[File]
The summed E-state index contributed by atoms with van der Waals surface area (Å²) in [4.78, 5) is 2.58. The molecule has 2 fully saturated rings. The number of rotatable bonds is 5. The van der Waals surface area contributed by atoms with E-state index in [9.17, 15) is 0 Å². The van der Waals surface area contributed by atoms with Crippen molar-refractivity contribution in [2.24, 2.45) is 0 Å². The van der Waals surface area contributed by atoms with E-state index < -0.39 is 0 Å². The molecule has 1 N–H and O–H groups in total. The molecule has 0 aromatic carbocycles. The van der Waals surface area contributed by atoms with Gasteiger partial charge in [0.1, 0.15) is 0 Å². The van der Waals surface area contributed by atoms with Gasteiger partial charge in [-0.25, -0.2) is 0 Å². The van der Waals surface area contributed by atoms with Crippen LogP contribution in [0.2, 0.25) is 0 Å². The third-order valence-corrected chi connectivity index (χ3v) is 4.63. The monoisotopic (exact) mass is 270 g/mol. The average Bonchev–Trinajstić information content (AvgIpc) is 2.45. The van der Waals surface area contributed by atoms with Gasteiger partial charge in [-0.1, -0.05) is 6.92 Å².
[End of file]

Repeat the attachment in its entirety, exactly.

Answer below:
The summed E-state index contributed by atoms with van der Waals surface area (Å²) in [4.78, 5) is 2.58. The molecule has 2 fully saturated rings. The number of rotatable bonds is 5. The van der Waals surface area contributed by atoms with E-state index in [9.17, 15) is 0 Å². The van der Waals surface area contributed by atoms with Crippen molar-refractivity contribution in [2.24, 2.45) is 0 Å². The van der Waals surface area contributed by atoms with E-state index < -0.39 is 0 Å². The molecule has 1 N–H and O–H groups in total. The molecule has 0 aromatic carbocycles. The van der Waals surface area contributed by atoms with Gasteiger partial charge in [0.1, 0.15) is 0 Å². The van der Waals surface area contributed by atoms with Gasteiger partial charge in [-0.25, -0.2) is 0 Å². The van der Waals surface area contributed by atoms with Crippen LogP contribution in [0.2, 0.25) is 0 Å². The third-order valence-corrected chi connectivity index (χ3v) is 4.63. The monoisotopic (exact) mass is 270 g/mol. The average Bonchev–Trinajstić information content (AvgIpc) is 2.45. The van der Waals surface area contributed by atoms with Gasteiger partial charge in [-0.1, -0.05) is 6.92 Å².